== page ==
Aiming to initiate global social change, the Pathways of Women’s Empowerment Research Program is using different forms of art to set examples for communities around the world about positive change in women’s lives.
“With funding from the British government’s Department for International Development (DFID), researchers in a diversity of places – from Afghanistan to Brazil, global policy institutions to rural Sierra Leone – are opening up long-held assumptions about women, power and social change to critical scrutiny, Andrea Cornwall, program director, said.
“What we are exploring is an entirely different approach: one that is framed by lived experience rather than stereotypes; one that can countenance contradictions and celebrate plural visions and versions of empowerment that fit with the contexts in which they are voiced; and one that can reframe empowerment in ways that restore its power as a concept to serve the struggle for a more just and equal world, she added.
The program’s network of institutions and individuals links academics, activists and practitioners from Bangladesh, Brazil, Egypt, Ghana, Nigeria, Palestine, Pakistan, Sierra Leone, Sudan and the United Kingdom. All are working to advance women’s empowerment, change false conceptions, stereotypes and prejudices, facilitate reflective practice for those working for women’s empowerment in global policy spaces and to challenge and change the existing power imbalances detrimental to women’s lives.
Pathways of Women’s Empowerment has five research hubs located in Africa, Latin America, the Middle East, South Asia and the UK. The Middle East branch is represented by Egypt, based in the Social Research Center at the American University in Cairo.
As part of the program, the Development Studies Program at BRAC University in Bangladesh produced “Stories of Change, a documentary centering on five different women from Bangladesh facing various challenges and how they manage to eventually realize their dreams.
The stories of the five featured characters are both inspiring and compelling. Champa Chakma, is a 16-year-old cricket champion; Kamala Rani Ray, a goldsmith, started to run the family jewelry business at Chandaikona Bazaar and to look after her sisters following her father’s death.
Bilkish Akther Sumi is a photojournalist from the conservative region of Sylhet. Begum Rokeya, a 60-year-old social activist, overcame barriers and a bad marriage to create opportunities for herself and women like her. Finally, Dipaly Goala is a 22-year-old school teacher and field worker who works among the tea laborers of Lakatura tea estate.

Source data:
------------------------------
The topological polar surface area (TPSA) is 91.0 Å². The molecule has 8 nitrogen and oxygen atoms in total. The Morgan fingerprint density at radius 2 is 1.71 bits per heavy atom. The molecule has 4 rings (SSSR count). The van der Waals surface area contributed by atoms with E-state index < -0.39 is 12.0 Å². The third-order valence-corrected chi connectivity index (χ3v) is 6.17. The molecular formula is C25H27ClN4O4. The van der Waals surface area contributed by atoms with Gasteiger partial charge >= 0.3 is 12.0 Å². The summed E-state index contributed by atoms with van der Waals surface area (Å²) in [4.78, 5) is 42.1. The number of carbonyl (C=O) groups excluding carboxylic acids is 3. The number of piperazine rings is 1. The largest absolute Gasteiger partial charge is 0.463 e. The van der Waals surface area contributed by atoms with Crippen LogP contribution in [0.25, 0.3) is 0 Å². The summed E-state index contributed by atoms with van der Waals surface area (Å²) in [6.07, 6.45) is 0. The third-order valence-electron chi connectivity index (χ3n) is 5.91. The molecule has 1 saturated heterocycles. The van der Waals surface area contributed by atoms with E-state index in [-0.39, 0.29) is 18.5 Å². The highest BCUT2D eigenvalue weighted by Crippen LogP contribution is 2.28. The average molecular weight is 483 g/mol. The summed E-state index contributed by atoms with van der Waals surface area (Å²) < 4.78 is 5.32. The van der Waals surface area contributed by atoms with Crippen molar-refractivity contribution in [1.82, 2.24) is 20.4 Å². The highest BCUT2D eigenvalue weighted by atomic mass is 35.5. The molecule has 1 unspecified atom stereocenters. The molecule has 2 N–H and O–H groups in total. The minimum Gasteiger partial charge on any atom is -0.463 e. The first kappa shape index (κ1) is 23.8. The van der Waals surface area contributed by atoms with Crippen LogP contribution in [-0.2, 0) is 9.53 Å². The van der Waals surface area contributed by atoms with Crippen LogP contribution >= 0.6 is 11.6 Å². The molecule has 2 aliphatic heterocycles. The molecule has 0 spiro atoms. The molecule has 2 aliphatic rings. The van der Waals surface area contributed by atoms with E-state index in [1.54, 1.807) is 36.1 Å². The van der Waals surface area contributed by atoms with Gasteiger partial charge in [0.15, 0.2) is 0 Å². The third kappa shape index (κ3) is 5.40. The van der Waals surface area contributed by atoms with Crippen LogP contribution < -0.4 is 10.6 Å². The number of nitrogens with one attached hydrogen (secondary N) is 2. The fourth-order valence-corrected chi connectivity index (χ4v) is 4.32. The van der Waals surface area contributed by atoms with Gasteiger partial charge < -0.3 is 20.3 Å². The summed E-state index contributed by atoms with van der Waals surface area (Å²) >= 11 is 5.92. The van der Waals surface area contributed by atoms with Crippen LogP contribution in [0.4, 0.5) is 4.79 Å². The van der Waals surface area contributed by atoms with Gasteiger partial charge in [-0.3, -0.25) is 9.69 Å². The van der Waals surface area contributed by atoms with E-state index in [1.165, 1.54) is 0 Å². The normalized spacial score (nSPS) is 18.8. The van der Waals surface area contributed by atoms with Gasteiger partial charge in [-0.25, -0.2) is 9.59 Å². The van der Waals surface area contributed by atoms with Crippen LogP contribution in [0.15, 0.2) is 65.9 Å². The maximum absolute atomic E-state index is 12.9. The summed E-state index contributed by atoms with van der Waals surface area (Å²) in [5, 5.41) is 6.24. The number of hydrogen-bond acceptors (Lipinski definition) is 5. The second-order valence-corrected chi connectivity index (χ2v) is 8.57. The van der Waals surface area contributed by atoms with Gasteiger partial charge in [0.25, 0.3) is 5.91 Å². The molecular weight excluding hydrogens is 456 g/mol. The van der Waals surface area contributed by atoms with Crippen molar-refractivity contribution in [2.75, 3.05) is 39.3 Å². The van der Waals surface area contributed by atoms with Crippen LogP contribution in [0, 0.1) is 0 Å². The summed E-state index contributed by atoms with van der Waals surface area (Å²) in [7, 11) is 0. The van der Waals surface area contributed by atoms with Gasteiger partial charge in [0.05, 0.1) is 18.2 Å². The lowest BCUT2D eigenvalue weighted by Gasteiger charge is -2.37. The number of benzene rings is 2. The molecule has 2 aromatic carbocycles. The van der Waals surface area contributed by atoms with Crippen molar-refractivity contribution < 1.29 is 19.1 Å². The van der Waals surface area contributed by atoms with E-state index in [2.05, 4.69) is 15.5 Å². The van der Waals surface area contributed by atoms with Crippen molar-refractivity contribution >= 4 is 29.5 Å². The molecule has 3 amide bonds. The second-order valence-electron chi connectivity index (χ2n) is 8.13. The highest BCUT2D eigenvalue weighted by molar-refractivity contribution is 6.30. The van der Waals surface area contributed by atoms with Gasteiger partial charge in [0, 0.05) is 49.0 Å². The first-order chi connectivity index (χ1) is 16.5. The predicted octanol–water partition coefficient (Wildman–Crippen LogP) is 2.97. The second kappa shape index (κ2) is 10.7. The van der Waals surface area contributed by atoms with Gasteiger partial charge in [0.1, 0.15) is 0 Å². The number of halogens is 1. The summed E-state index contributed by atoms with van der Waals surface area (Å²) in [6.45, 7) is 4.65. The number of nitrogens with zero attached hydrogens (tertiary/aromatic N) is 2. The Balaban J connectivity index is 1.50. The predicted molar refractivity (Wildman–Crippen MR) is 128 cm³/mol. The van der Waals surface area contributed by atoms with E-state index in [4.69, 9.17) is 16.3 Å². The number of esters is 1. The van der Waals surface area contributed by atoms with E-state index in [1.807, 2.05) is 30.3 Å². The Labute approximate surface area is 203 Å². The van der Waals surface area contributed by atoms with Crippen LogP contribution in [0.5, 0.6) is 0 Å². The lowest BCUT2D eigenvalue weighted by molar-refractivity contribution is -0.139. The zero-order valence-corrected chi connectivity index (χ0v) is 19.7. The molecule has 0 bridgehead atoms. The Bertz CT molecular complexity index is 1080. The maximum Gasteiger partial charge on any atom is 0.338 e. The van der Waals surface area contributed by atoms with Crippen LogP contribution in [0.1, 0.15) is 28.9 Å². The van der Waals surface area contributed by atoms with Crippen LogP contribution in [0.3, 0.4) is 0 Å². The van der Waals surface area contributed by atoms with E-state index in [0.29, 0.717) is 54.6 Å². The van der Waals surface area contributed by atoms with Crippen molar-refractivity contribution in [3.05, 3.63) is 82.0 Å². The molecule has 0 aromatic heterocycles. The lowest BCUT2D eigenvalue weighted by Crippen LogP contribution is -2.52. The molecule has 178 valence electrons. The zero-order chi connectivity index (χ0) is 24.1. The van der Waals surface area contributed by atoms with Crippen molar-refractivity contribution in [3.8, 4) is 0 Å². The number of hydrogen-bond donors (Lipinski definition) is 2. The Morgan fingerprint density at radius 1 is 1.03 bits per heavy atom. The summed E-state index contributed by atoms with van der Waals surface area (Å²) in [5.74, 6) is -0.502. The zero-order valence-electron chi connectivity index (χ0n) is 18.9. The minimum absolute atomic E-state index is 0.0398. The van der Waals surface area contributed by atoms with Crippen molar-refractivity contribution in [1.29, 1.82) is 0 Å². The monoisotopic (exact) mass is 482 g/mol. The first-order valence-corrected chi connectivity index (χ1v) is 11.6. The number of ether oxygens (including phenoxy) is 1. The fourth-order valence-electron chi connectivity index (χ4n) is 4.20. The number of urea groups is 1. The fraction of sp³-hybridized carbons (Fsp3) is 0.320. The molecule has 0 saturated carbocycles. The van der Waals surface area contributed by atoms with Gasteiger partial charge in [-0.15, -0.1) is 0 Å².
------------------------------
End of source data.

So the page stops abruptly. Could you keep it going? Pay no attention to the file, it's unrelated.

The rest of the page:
Another project showcased recently in Cairo was the exhibition titled “Changing Images of Women in Bangladesh, where 13 young photographers presented images that aim to bring about a greater understanding towards women’s social and cultural positioning.
British filmmaker Paulina Tervo contributed to the program with an impressive film called “Thorns and Silk. The film tells four unusual stories from Palestine whose protagonists are women taking on jobs that are conventionally associated with men. All four had the courage to defy traditions, though not without challenges.
Tervo dips into the life of a wedding videographer, who film female-only weddings in the most conservative part of Palestine; listens to anecdotes told by female taxi drivers working in the Israeli part of Jerusalem; and learns about the hardships in occupied Nablus from a mother managing her family’s toilet-paper factory.
Egypt is represented in the program by Hala Kamal, an assistant professor at Cairo University and coordinator of the Translation Project at the Women and Memory Forum (WMF). Along with her colleagues at the WMF, Kamal has been delving into history to highlight the role of women throughout the ages.
Kamal and her peers are also writing books that magnify the role of women in Arab societies. One of their rather intriguing publications is a rewrite of the Arabian Nights, portraying Scheherazade as an independent, daring woman fighting to accomplish her goals.
Another partner in the program, the Nucleus for Interdisciplinary Women’s Studies (NEIM) at the Federal University of Bahia, Brazil, has produced a documentary tackling women-related issues, such as political participation, abortion and prostitutes’ right.
Researchers and contributors to the program met in Cairo where they exchanged information and shared their work.
“It feels apt to be presenting these films for the first time in Egypt, a country that in many ways embodies the understanding of the link between art and power and the importance of representation in shaping our understanding of reality, said Tessa Lewin, communications manager of Pathways of Women’s Empowerment.
“With these films we wanted to make concrete cultural artifacts that translate some of our ideas into something that can be talked about and we want to show images of women that don’t position them as victims and that facilitate questions about what it means to be empowered.